National Gallery of Scotland  

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Train wreck at Montparnasse (October 22, 1895) by Studio Lévy and Sons.
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Train wreck at Montparnasse (October 22, 1895) by Studio Lévy and Sons.

The National Gallery shares the Mound with the Royal Scottish Academy Building. In 1912 both were remodelled by William Thomas Oldrieve. When it re-opened, the gallery concentrated on building its permanent collection of Scottish and European art for the nation.

The archive and study facilities at the National Gallery include the Prints and Drawings Collection of over 30,000 works on paper, from the early Renaissance to the late nineteenth century; and the reference-only research library, which is available to the general public. The library covers the period from 1300 to 1900 and holds approximately 50,000 volumes of books, journals, slides, photographs and microfiches, as well as archived material relating to the collections, exhibitions and history of the National Gallery.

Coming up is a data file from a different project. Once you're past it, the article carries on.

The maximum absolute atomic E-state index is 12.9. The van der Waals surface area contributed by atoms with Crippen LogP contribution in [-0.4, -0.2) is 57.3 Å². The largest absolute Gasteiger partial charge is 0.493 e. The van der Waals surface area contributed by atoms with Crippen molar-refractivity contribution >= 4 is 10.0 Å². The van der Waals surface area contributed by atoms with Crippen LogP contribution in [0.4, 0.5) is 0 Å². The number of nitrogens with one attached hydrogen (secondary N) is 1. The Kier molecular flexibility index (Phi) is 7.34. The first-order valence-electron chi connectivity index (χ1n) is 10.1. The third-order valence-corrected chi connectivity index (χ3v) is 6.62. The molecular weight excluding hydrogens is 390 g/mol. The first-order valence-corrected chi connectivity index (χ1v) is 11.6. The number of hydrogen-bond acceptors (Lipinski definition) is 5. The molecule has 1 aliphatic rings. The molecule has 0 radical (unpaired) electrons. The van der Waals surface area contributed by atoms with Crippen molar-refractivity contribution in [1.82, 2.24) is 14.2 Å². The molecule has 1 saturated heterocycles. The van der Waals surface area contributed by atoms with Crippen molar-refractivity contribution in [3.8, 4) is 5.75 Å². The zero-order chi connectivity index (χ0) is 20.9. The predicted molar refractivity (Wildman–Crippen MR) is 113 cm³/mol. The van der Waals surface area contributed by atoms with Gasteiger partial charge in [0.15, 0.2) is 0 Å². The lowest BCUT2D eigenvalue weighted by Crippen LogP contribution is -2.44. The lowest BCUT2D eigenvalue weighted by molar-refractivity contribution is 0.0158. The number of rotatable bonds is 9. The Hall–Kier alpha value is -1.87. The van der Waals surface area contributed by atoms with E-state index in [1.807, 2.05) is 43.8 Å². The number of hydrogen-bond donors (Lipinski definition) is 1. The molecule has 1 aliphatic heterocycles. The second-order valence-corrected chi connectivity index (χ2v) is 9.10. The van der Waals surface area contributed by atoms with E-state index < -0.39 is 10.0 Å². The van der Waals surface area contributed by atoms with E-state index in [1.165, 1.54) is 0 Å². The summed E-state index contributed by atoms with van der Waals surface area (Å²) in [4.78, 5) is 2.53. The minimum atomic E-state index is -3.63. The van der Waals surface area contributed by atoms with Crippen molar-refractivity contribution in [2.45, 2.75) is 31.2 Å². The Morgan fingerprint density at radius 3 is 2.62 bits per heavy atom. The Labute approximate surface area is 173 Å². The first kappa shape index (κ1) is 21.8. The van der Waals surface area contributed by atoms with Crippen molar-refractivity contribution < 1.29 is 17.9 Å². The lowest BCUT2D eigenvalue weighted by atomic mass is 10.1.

Collection

At the heart of the National Gallery's collection is a group of paintings transferred from the Royal Scottish Academy Building. This includes masterpieces by Jacopo Bassano, Van Dyck and Giambattista Tiepolo. The National Gallery did not receive its own purchase grant until 1903.

Key works of art displayed at the National Gallery include:

Other artists represented in the collection include:





Unless indicated otherwise, the text in this article is either based on Wikipedia article "National Gallery of Scotland" or another language Wikipedia page thereof used under the terms of the GNU Free Documentation License; or on original research by Jahsonic and friends. See Art and Popular Culture's copyright notice.

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